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Castle Keep (1969)

Castle Keep (1969)

Burt LancasterPatrick O'NealJean-Pierre AumontPeter Falk
Sydney Pollack


Castle Keep (1969) is a English movie. Sydney Pollack has directed this movie. Burt Lancaster,Patrick O'Neal,Jean-Pierre Aumont,Peter Falk are the starring of this movie. It was released in 1969. Castle Keep (1969) is considered one of the best Action,Comedy,Drama,Romance,War movie in India and around the world.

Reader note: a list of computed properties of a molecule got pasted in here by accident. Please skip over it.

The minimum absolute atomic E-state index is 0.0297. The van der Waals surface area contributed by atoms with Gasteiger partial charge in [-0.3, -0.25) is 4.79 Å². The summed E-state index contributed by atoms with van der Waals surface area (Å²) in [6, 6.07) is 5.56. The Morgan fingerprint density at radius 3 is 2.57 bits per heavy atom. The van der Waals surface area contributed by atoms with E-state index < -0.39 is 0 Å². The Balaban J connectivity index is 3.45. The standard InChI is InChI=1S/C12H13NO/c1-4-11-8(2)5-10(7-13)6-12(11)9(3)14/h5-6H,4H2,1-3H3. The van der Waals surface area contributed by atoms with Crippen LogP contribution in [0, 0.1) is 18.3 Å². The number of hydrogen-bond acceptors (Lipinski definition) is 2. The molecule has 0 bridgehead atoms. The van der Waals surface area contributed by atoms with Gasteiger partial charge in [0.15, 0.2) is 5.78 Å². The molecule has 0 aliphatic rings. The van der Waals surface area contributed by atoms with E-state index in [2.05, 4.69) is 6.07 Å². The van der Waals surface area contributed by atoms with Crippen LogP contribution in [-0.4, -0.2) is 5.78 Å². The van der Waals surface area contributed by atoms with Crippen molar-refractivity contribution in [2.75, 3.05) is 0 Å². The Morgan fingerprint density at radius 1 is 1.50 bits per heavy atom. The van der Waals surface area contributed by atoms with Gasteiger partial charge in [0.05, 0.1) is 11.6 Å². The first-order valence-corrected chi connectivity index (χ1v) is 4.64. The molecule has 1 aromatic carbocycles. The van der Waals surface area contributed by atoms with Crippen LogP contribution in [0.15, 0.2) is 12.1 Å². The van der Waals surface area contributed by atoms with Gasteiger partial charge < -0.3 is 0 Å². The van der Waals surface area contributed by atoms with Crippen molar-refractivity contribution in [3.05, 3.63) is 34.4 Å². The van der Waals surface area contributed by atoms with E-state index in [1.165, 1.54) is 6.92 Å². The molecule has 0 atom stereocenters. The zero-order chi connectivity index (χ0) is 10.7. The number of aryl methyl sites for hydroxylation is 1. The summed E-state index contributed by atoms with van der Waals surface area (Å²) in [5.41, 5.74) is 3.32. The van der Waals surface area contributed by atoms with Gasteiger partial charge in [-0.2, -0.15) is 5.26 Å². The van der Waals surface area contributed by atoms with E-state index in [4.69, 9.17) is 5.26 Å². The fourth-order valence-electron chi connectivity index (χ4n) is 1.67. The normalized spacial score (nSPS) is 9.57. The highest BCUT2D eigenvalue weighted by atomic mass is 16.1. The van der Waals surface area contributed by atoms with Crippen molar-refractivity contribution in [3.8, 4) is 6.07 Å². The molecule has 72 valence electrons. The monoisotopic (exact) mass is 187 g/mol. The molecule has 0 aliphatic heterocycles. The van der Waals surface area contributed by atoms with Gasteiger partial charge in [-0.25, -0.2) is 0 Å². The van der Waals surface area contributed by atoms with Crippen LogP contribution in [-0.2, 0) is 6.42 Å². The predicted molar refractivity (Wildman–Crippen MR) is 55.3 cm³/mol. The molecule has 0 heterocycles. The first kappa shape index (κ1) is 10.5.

Toward the end of World War II, a small company of American GI's occupy an ancient castle. Their commander has an affair with the countess in resident. One guy falls in love with a Volkswagon. A baker among them moves in with another baker's wife. A group of shell shocked holy rollers wander the bombed out streets. A GI art historian tries vainly to protect the castle and its masterpieces.


Castle Keep (1969) Reviews

  • CASTLE KEEP (Sydney Pollack, 1969) ***